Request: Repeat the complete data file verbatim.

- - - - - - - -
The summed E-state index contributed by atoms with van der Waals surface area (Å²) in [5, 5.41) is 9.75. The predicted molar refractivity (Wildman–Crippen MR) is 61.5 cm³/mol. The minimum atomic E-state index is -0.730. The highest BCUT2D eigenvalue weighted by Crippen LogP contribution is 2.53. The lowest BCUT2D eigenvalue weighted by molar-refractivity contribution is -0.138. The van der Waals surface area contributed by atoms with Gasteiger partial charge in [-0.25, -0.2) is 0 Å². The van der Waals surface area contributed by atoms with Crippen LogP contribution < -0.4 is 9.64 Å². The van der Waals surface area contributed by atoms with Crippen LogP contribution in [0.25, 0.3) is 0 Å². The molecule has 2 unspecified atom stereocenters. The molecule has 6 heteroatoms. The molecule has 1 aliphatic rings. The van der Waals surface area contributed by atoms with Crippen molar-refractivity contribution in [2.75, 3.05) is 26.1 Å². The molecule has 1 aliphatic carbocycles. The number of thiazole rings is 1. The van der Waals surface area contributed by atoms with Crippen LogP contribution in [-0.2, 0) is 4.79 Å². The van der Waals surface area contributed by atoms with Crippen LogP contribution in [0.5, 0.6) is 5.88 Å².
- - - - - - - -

The summed E-state index contributed by atoms with van der Waals surface area (Å²) in [5, 5.41) is 9.75. The predicted molar refractivity (Wildman–Crippen MR) is 61.5 cm³/mol. The minimum atomic E-state index is -0.730. The highest BCUT2D eigenvalue weighted by Crippen LogP contribution is 2.53. The lowest BCUT2D eigenvalue weighted by molar-refractivity contribution is -0.138. The van der Waals surface area contributed by atoms with Gasteiger partial charge in [-0.25, -0.2) is 0 Å². The van der Waals surface area contributed by atoms with Crippen LogP contribution < -0.4 is 9.64 Å². The van der Waals surface area contributed by atoms with Crippen LogP contribution in [0.25, 0.3) is 0 Å². The molecule has 2 unspecified atom stereocenters. The molecule has 6 heteroatoms. The molecule has 1 aliphatic rings. The van der Waals surface area contributed by atoms with Crippen molar-refractivity contribution in [2.75, 3.05) is 26.1 Å². The molecule has 1 aliphatic carbocycles. The number of thiazole rings is 1. The van der Waals surface area contributed by atoms with Crippen LogP contribution in [-0.2, 0) is 4.79 Å². The van der Waals surface area contributed by atoms with Crippen LogP contribution in [0.5, 0.6) is 5.88 Å².